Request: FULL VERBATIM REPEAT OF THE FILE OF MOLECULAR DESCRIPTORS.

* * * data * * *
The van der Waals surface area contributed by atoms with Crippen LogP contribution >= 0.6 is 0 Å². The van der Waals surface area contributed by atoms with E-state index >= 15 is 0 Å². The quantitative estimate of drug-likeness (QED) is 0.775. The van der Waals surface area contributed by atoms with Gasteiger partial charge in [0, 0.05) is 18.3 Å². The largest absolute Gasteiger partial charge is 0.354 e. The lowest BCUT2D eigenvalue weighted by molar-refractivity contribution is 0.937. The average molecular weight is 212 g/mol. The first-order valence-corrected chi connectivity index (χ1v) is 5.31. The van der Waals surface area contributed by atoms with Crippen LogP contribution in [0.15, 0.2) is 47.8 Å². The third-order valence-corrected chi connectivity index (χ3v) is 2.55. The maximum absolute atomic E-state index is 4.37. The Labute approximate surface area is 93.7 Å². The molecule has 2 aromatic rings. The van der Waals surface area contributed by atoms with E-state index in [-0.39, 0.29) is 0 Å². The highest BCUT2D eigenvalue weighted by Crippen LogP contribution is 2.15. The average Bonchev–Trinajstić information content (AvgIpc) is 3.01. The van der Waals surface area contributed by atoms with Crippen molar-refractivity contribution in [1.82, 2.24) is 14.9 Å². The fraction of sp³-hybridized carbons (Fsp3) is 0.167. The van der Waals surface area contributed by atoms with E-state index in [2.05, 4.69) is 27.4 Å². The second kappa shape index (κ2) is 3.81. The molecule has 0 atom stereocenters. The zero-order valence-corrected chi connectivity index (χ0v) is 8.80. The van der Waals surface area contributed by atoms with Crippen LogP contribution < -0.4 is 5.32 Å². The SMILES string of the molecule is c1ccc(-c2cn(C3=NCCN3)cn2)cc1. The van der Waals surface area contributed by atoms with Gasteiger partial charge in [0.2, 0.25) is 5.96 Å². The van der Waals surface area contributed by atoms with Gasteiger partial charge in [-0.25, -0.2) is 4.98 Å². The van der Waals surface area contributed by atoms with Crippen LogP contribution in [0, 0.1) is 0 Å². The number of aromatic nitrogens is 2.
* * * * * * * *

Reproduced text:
The van der Waals surface area contributed by atoms with Crippen LogP contribution >= 0.6 is 0 Å². The van der Waals surface area contributed by atoms with E-state index >= 15 is 0 Å². The quantitative estimate of drug-likeness (QED) is 0.775. The van der Waals surface area contributed by atoms with Gasteiger partial charge in [0, 0.05) is 18.3 Å². The largest absolute Gasteiger partial charge is 0.354 e. The lowest BCUT2D eigenvalue weighted by molar-refractivity contribution is 0.937. The average molecular weight is 212 g/mol. The first-order valence-corrected chi connectivity index (χ1v) is 5.31. The van der Waals surface area contributed by atoms with Crippen LogP contribution in [0.15, 0.2) is 47.8 Å². The third-order valence-corrected chi connectivity index (χ3v) is 2.55. The maximum absolute atomic E-state index is 4.37. The Labute approximate surface area is 93.7 Å². The molecule has 2 aromatic rings. The van der Waals surface area contributed by atoms with E-state index in [-0.39, 0.29) is 0 Å². The highest BCUT2D eigenvalue weighted by Crippen LogP contribution is 2.15. The average Bonchev–Trinajstić information content (AvgIpc) is 3.01. The van der Waals surface area contributed by atoms with Crippen molar-refractivity contribution in [1.82, 2.24) is 14.9 Å². The fraction of sp³-hybridized carbons (Fsp3) is 0.167. The van der Waals surface area contributed by atoms with E-state index in [2.05, 4.69) is 27.4 Å². The second kappa shape index (κ2) is 3.81. The molecule has 0 atom stereocenters. The zero-order valence-corrected chi connectivity index (χ0v) is 8.80. The van der Waals surface area contributed by atoms with Crippen LogP contribution < -0.4 is 5.32 Å². The SMILES string of the molecule is c1ccc(-c2cn(C3=NCCN3)cn2)cc1. The van der Waals surface area contributed by atoms with Gasteiger partial charge in [0.2, 0.25) is 5.96 Å². The van der Waals surface area contributed by atoms with Gasteiger partial charge in [-0.25, -0.2) is 4.98 Å². The van der Waals surface area contributed by atoms with Crippen LogP contribution in [0, 0.1) is 0 Å². The number of aromatic nitrogens is 2.